PROFESSOR ILTER TURAN
It has now evolved into an annual ritual. As April 24 approaches, the Turkish government starts waiting for the words the American president will use in commemorating the fate the Armenians suffered in 1915, shortly after the Ottoman Empire entered the First World War. For years, the American leadership abstained from using the word “genocide” to describe what happened, referring to the unfortunate events as the “great disaster.” Mr. Biden, whose lack of benevolent feelings toward Turkey is no secret, finally dropped this careful wording and joined a number of other leaders and parliaments that had already called the events genocide. Turkish response to these allegations, repeated each year, is an outburst of indignation. Political leaders, backed by some journalists and academics, argue that Turkish history is free of such sins while the histories of those accusing Turkey are loaded with unspeakable crimes against humanity. They add that this is a question for scholars to study, inviting Armenian lobbies to join Turkey to form a scholarly committee to study the events. They also allege that those accusing Turkey are not well-intentioned and that they engage in reconstruction of falsehoods as truth to cover their heinous purposes.
Turks appear to be unjustly singled out and blamed for these actions that need further examination, particularly by studying Armenian archives, which are still closed. Nevertheless, the allegations of genocide continue to be accepted by a growing number of people in different parts of the world as poorly informed parliaments continue to legislate history. Let us begin by taking up the allegations. The Ottoman Empire, along with the Austro-Hungarian and the Czarist, were multi-national empires whose existence were challenged by rising nationalism that became increasingly powerful toward the end of the 19th Century. From the viewpoint of imperial administrations, those who clamored for independence were traitors; from the viewpoint of the nationalists, the imperial rulers were cruel exploiters. Then, there was the problem of territory. Since different peoples lived in an intermingled environment, often the same cities and regions were claimed by more than one nationality, leading to communitarian violence, efforts of ethnic cleansing and even wars, so as to acquire the possession of territory. By way of example, throughout the 19th century with gaining speed toward the end, Turkish and Muslim populations were driven from the Balkans, many were killed, some died on their way to areas where the Ottoman flag still flew. Excited by the prospect of “driving the Turk back to where he came from,” the Western European displayed no sympathy to the poor souls who were murdered or forced to leave their homes and lands in order to save their lives.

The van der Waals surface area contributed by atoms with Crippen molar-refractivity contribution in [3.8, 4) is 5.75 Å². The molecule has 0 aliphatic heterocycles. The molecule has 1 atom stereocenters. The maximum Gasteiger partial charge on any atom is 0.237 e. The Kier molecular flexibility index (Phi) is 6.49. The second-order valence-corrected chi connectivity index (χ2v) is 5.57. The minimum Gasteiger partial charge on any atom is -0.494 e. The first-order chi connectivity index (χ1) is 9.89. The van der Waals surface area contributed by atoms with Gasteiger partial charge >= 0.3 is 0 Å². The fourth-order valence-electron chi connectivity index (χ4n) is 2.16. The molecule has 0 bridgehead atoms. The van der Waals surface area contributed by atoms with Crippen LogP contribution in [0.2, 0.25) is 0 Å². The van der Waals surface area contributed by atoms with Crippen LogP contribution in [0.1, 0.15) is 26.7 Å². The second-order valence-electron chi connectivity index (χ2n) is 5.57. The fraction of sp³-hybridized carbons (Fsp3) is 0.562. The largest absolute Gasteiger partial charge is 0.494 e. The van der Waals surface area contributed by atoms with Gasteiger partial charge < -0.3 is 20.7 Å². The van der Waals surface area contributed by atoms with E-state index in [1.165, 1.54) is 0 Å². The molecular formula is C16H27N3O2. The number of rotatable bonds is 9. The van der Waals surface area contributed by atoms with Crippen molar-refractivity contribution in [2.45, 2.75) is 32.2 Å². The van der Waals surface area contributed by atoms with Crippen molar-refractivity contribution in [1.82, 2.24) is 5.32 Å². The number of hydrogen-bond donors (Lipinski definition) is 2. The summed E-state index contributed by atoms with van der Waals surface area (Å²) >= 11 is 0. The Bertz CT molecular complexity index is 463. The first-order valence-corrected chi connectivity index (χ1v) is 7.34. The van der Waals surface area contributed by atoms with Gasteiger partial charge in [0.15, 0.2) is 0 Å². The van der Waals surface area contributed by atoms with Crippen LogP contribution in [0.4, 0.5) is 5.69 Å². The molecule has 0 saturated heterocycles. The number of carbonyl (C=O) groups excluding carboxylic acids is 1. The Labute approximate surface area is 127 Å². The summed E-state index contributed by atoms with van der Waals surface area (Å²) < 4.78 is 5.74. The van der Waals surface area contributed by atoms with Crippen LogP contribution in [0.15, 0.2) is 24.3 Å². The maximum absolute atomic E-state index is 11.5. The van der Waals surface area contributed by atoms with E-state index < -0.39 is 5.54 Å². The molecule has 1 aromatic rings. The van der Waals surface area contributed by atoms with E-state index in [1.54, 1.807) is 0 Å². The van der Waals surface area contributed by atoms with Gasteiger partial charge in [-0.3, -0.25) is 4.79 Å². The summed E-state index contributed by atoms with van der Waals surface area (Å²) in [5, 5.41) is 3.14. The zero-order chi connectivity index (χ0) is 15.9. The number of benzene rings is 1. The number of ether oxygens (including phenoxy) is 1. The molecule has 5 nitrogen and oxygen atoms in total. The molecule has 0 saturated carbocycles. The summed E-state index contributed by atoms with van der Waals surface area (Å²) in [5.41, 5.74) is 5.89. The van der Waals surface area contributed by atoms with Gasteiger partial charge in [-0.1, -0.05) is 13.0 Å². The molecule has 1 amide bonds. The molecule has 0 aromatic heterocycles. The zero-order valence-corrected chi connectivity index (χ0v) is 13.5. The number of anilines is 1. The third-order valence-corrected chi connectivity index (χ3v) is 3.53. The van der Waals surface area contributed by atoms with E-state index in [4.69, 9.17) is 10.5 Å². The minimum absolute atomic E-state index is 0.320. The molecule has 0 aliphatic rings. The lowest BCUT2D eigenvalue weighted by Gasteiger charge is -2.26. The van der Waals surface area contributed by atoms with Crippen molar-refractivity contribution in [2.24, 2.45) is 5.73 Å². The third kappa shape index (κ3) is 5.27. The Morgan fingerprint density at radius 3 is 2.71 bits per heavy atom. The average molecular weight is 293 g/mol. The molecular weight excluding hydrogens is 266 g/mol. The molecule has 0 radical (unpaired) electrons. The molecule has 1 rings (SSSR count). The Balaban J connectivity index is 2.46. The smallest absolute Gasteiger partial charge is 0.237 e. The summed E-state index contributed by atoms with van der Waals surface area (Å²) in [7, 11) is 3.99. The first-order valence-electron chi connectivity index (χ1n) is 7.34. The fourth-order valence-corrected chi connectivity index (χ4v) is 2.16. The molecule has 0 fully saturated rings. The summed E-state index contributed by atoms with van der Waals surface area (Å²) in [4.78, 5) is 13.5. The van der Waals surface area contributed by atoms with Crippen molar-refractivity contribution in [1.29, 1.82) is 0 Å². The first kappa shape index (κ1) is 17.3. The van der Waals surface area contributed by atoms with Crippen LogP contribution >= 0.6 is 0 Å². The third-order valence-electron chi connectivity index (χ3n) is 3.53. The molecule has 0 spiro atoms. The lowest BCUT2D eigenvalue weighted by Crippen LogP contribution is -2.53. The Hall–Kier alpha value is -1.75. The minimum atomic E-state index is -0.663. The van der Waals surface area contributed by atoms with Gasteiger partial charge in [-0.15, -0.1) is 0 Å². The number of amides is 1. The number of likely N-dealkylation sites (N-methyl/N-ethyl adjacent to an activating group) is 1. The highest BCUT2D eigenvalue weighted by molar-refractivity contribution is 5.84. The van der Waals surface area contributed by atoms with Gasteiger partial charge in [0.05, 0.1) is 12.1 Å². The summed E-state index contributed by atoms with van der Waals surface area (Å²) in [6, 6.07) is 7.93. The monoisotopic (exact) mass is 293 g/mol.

It is important to remember that we are dealing with the dissolution of a multi-ethnic empire where each nationality tried to carve out territory for itself. For example, the policies that led to the death of many Armenians (though the numbers cited are often imaginary, sometimes exceeding the entire Armenian population of the Empire) were initiated after Armenians backed by Russian forces took over the province of Van with a majority Muslim population and killed many of the residents. As fighting spread throughout the region, killings that often involved innocent people were mutual. Those fewer in number, poorly armed, inevitably led their people to greater suffering. All actors that were a part of this ordeal are responsible for the various atrocities, most committed by irregular forces. In the case of Armenians, three factors appear to have been important in their being depicted innocent victims of an Ottoman onslaught.
First, the accounts of what transpired were generally transmitted to the West, especially to America, by missionaries who had themselves been among the instigators for Armenian independence. Second, the French used the Armenians in their efforts to colonize Southern Turkey. When this effort failed, these people were given a home in France. Their revanchist stories have prevailed in forming public opinion. Third, there was already a strong anti-Turkish bias since the Ottomans, a non-Christian dynasty, represented the major challenge to Europe for centuries. Accounts depicting the Turk as a ruthless killer was easily accepted without checking what had really transpired. We know, on the other hand, that an effort to build a legal case against the Empire by the British in Malta failed for lack of sufficient evidence.
As I have already noted, however, Turkey’s response has not been working. What seems to be needed is a fact-based, sustained effort to impress upon global publics that in the dissolution of empires all imperial subjects aspiring to found their own nation-state employed regrettable means to achieve their goals. All atrocities need to be condemned. Singling out and blaming one actor while ignoring a destructive process in which all actors shared responsibility is counter-productive. It serves to perpetuate mutually hostile feelings rather than help heal them. Unless we appreciate that there is an element of mutual responsibility in horrible outcomes, everyone will continue to enjoy the comfort of blaming others.